Still in Saigon

Working my way through the Ladd-Lake catalogue (see here, and here). For some reason, SAIGON (1948), their last collaboration, was only findable on fuzzy ex-VHS, a shame, since you can still see evidence of Paramount’s soft, lambent house style, in the hands of DOUBLE INDEMNITY’s photographer, John Seitz.

Alan Ladd is Major Briggs (it’s tempting to imagine him settling down in Twin Peaks and putting on weight), hanging out in the far east after demob with the two surviving members of his wartime flight crew (Ladd played a lot of “post-war disillusion” roles, which I guess nobody was embarrassed about because he HAD served, even if he got invalided out with ulcers and a double hernia after a few months, poor guy). His youngest buddy, Douglas Dick (ROPE), has some kind of unconvincing war injury that’s going to alluvasudden kill him in a month or two. Rather than telling the kid, Ladd decides to “pack in a hundred years of living, with no rough spots, no bumps in the road” (the film’s best line, repeated a couple times). This requires dough, so he and his pals take on a suspiciously remunerative job flying an oily tycoon to Saigon.

The titan of industry misses his flight due to a shoot-out with local cops — I *knew* this guy was up to no good — but his secretary, Veronica Lake shows up. She and Ladd cordially hate each other on sight but young Dick falls for her. A few balls are now in the air — Ladd at first tries to protect Dick from Lake, who’s no good, in his view — then he blackmails Lake into being nice to Dick, because the kid’s stuck on her and this would give him a couple months happiness. But we know the creepy businessman’s going to turn up looking for the half mill he entrusted to Lake and which Ladd now has. And, once in Indochina, there’s a sinister-seeming local policeman (“Eurasian” Luther Adler, quite good fun) lurking around, determined to nab somebody, anybody, on a money-smuggling rap.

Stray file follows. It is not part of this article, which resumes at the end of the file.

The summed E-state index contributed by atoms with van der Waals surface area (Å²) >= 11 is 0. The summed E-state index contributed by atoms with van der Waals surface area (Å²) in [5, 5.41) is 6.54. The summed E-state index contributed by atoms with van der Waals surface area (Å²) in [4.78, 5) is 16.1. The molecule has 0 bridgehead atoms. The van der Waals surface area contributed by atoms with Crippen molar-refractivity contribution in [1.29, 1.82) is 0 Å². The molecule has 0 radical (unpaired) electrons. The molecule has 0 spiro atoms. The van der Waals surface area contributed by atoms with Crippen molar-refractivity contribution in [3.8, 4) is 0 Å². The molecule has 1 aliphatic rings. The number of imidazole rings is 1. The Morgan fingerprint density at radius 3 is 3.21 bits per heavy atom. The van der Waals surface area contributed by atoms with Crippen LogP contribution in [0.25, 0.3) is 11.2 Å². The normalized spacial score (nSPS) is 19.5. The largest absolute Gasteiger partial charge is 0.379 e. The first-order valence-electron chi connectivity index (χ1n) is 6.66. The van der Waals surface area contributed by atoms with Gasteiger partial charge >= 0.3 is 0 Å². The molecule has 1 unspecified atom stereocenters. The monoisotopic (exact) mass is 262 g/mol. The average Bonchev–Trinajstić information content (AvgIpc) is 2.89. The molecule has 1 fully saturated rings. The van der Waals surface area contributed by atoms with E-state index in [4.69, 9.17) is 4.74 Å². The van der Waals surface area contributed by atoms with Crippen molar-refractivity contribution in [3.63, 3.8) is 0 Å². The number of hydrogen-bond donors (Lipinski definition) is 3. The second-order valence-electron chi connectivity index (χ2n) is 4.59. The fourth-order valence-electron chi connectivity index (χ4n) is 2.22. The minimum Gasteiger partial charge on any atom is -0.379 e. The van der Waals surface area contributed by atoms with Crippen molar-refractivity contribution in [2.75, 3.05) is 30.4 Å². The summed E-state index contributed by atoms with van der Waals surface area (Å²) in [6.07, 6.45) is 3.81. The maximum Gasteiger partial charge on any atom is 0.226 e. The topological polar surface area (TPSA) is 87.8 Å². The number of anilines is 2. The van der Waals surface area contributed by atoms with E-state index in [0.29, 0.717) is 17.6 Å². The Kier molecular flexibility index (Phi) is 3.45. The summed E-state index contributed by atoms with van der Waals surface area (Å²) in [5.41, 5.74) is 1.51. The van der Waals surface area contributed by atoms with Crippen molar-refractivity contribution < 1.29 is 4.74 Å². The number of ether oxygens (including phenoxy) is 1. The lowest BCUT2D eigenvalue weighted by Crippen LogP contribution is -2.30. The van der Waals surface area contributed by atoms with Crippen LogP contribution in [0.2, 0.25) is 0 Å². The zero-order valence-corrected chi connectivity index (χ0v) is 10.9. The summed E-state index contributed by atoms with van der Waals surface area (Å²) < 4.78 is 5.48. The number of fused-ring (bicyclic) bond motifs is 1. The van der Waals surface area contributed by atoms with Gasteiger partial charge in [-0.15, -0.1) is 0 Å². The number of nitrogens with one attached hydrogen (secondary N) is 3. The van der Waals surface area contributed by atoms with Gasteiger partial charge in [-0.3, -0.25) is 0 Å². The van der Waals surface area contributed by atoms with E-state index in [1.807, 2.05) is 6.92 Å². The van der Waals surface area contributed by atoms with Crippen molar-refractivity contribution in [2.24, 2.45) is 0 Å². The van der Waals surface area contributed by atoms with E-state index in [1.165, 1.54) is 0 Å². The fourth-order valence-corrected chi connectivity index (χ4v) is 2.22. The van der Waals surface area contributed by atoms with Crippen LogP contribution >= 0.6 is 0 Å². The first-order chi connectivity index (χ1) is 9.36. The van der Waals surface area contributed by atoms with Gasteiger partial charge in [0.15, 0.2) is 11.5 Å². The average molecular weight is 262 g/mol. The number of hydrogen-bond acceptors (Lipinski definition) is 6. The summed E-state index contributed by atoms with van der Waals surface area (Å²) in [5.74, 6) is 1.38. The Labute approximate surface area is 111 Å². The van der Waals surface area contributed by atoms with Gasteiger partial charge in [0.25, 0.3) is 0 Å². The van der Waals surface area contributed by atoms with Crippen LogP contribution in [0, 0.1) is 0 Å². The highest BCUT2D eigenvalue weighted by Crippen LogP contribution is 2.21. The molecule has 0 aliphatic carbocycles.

Some of what follows is predictable — we have, after all, been told that one character is doomed — and some pans out in a fairly uninspired way, which is a shame because the leads are so good together, underplaying their socks off. Lake’s thawing is very nicely played. Leslie Fenton directs — he was quite a good actor in the pre-codes — alas, the script doesn’t have enough zingers to put over its surprisingly downbeat conclusion. Deserves a release, though, a Ladd-Lake box-set would be a desirable item, except I suppose they’d have to put STAR SPANGLED RHYTHM on it.

SAIGON stars Jay Gatsby; The Girl (in the picture/with the peekaboo curl); Kenneth; Cotton Valletti; Rudi Janus/Adolf Hitler; Morris Gershwin; and Heinrich Himmler.

2 Responses to “Still in Saigon”

  1. chris schneider Says:

    I will hear nothing against the picture that includes “Hit the Road to Dreamland” and “I’m Doin’ It For Defense” — that is to say, STAR SPANGLED RHYTHM. Even if its number with Lake is one of its less inspired stretches. Walter Abel is quite good in it, too.

  2. I had heard bad things, and I don’t usually like these plot-free extravaganzas, but I’m curious and will be taking a look. Glad to hear there are highlights!

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